Front Page Titles (by Subject) Symbolic Statement of the Theory. - The Theory of Political Economy
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Symbolic Statement of the Theory. - William Stanley Jevons, The Theory of Political Economy 
The Theory of Political Economy (London: Macmillan, 1888) 3rd ed.
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Symbolic Statement of the Theory.
In attempting to represent these conditions of labour with accuracy, we shall find that there are no less than four quantities concerned; let us denote them as follows:—
t = time, or duration of labour.
l = amount of labour, as meaning the aggregate balance of pain accompanying it, irrespective of the produce.
x = amount of commodity produced.
v = total utility of that commodity.
The amount of commodity produced will be very different in different cases. In any one case the rate of production will be determined by dividing the whole quantity produced by the time of production, provided that the rate of production has been uniform; it will then be . But if the rate of production be variable, it can only be determined at any moment by comparing a small quantity of produce with the small portion of time occupied in its production. More strictly speaking, we must ascertain the ratio of an infinitely small quantity of produce to the corresponding infinitely small portion of time. Thus the rate of production is properly denoted by or at the limit by .
Again, the degree of painfulness of labour would be if it remained invariable; but as it is highly variable, we must again compare small increments, and or, at the limit, correctly represents the degree of painfulness of labour. But we must also take into account the fact that the utility of commodity is not constant. If a man works regularly twelve hours a day, he will produce more commodity than in ten hours; therefore the final degree of utility of his commodity, whether he consume it himself or whether he exchange it, will not be quite so high as when he produced less. This degree of utility is denoted, as before, by the ratio of the increment of utility to the increment of commodity.
The amount of reward of labour can now be expressed; for it is
that is to say, it is the product of the ratio of the commodity produced to the time, multiplied by the ratio of the utility to the amount of produce. Thus, the last two hours of work in the day generally gives less reward, both because less produce is then created in proportion to the time spent, and because that produce is less necessary and useful to one who makes enough to support himself in the other ten hours.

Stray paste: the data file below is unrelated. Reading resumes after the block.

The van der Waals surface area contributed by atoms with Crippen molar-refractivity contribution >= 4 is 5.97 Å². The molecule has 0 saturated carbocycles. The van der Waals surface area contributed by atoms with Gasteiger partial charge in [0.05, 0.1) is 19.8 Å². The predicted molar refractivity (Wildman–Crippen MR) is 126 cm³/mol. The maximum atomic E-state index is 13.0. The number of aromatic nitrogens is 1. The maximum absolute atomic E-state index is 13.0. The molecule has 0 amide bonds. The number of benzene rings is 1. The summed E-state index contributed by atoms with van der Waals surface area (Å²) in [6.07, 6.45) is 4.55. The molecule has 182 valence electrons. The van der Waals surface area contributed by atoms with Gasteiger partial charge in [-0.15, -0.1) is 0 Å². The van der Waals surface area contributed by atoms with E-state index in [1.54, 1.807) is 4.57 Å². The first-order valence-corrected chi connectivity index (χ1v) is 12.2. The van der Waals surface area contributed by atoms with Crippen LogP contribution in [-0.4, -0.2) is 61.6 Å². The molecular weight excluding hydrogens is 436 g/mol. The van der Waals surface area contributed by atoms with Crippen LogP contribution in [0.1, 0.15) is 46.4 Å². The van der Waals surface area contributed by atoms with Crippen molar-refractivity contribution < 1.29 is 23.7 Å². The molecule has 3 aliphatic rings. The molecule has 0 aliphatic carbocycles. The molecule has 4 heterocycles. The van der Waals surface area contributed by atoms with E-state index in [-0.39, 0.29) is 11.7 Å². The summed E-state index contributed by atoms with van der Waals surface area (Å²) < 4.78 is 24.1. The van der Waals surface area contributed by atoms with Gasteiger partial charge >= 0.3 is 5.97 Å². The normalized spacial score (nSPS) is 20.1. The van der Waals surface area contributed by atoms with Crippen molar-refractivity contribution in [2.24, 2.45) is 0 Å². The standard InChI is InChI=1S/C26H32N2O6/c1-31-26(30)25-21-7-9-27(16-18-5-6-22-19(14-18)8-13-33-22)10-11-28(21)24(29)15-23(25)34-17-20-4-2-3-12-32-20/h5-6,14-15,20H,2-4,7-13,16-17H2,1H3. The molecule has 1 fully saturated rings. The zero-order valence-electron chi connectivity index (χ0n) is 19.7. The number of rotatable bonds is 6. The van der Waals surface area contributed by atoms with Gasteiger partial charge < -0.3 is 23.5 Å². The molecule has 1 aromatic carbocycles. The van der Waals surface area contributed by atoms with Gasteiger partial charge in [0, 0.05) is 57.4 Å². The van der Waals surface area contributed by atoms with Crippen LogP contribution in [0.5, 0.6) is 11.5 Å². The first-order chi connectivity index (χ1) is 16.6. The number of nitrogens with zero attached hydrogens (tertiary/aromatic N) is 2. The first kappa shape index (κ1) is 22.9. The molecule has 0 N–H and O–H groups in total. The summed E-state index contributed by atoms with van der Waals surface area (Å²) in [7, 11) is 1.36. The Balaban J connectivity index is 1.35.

We can now ascertain the length of time which should be selected as the most advantageous term of labour. A free labourer endures the irksomeness of work because the pleasure he expects to receive, or the pain he expects to ward off, by means of the produce, exceeds the pain of exertion. When labour itself is a worse evil than that which it saves him from, there can be no motive for further exertion, and he ceases. Therefore he will cease to labour just at the point when the pain becomes equal to the corresponding pleasure gained; and we thus have t defined by the equation
In this, as in the other questions of Economics, all depends upon the final increments, and we have expressed in the above formula the final equivalence of labour and utility. A man must be regarded as earning all through his hours of labour an excess of utility; what he produces must be considered not merely the exact equivalent of the labour he gives for it, for it would be, in that case, a matter of indifference whether he laboured or not. As long as he gains, he labours, and when he ceases to gain, he ceases to labour.
In some cases, as in some kinds of machine labour, the rate of production is uniform, or nearly so, and by choice of suitable units may be made equal to unity; the result may then be put more simply in this way. Labour may be considered as expended in successive small quantities, Dl, each lasting, for instance, for a quarter of an hour; the corresponding benefit derived from the labour will then be denoted by Du. Now, so long as Du exceeds in amount of pleasure the negative quantity or pain of Dl, the difference of sign being disregarded, there will be gain inducing to continued labour. Were Du to fall below Dl, there would be more harm than good in labouring; therefore, the boundary between labour and inactivity will be defined by the equality of Du and Dl, and at the limit we have the equation